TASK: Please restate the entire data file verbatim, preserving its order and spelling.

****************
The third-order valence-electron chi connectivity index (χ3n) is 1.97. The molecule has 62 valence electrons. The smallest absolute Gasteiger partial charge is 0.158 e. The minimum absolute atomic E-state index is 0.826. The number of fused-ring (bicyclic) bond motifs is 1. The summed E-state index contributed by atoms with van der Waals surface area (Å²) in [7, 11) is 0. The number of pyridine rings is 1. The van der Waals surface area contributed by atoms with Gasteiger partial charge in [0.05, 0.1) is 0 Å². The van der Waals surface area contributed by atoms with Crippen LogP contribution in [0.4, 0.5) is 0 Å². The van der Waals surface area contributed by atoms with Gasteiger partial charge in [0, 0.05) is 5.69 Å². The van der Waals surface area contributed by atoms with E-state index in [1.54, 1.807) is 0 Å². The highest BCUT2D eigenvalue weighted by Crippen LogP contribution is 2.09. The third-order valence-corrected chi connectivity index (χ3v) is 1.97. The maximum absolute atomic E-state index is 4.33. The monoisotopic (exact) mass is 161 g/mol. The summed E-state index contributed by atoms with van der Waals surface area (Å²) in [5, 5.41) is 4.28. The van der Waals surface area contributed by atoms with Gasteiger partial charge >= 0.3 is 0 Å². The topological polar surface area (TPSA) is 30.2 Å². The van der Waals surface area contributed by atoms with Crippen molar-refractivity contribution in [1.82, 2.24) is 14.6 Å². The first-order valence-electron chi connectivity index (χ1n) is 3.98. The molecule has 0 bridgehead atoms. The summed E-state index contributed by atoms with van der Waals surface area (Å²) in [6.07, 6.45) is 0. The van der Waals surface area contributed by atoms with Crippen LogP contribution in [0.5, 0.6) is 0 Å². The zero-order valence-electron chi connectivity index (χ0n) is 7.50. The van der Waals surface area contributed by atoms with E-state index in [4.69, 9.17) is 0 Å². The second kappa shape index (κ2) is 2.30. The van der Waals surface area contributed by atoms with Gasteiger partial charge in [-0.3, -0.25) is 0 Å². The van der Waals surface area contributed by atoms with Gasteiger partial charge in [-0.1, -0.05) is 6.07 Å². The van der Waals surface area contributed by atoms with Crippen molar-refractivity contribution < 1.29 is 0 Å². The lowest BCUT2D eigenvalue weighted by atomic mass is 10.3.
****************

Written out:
The third-order valence-electron chi connectivity index (χ3n) is 1.97. The molecule has 62 valence electrons. The smallest absolute Gasteiger partial charge is 0.158 e. The minimum absolute atomic E-state index is 0.826. The number of fused-ring (bicyclic) bond motifs is 1. The summed E-state index contributed by atoms with van der Waals surface area (Å²) in [7, 11) is 0. The number of pyridine rings is 1. The van der Waals surface area contributed by atoms with Gasteiger partial charge in [0.05, 0.1) is 0 Å². The van der Waals surface area contributed by atoms with Crippen LogP contribution in [0.4, 0.5) is 0 Å². The van der Waals surface area contributed by atoms with Gasteiger partial charge in [0, 0.05) is 5.69 Å². The van der Waals surface area contributed by atoms with E-state index in [1.54, 1.807) is 0 Å². The highest BCUT2D eigenvalue weighted by Crippen LogP contribution is 2.09. The third-order valence-corrected chi connectivity index (χ3v) is 1.97. The maximum absolute atomic E-state index is 4.33. The monoisotopic (exact) mass is 161 g/mol. The summed E-state index contributed by atoms with van der Waals surface area (Å²) in [5, 5.41) is 4.28. The van der Waals surface area contributed by atoms with Gasteiger partial charge >= 0.3 is 0 Å². The topological polar surface area (TPSA) is 30.2 Å². The van der Waals surface area contributed by atoms with Crippen molar-refractivity contribution in [1.82, 2.24) is 14.6 Å². The first-order valence-electron chi connectivity index (χ1n) is 3.98. The molecule has 0 bridgehead atoms. The summed E-state index contributed by atoms with van der Waals surface area (Å²) in [6.07, 6.45) is 0. The van der Waals surface area contributed by atoms with Crippen LogP contribution in [0.5, 0.6) is 0 Å². The zero-order valence-electron chi connectivity index (χ0n) is 7.50. The van der Waals surface area contributed by atoms with E-state index in [4.69, 9.17) is 0 Å². The second kappa shape index (κ2) is 2.30. The van der Waals surface area contributed by atoms with Gasteiger partial charge in [-0.3, -0.25) is 0 Å². The van der Waals surface area contributed by atoms with Gasteiger partial charge in [-0.1, -0.05) is 6.07 Å². The van der Waals surface area contributed by atoms with Crippen molar-refractivity contribution < 1.29 is 0 Å². The lowest BCUT2D eigenvalue weighted by atomic mass is 10.3.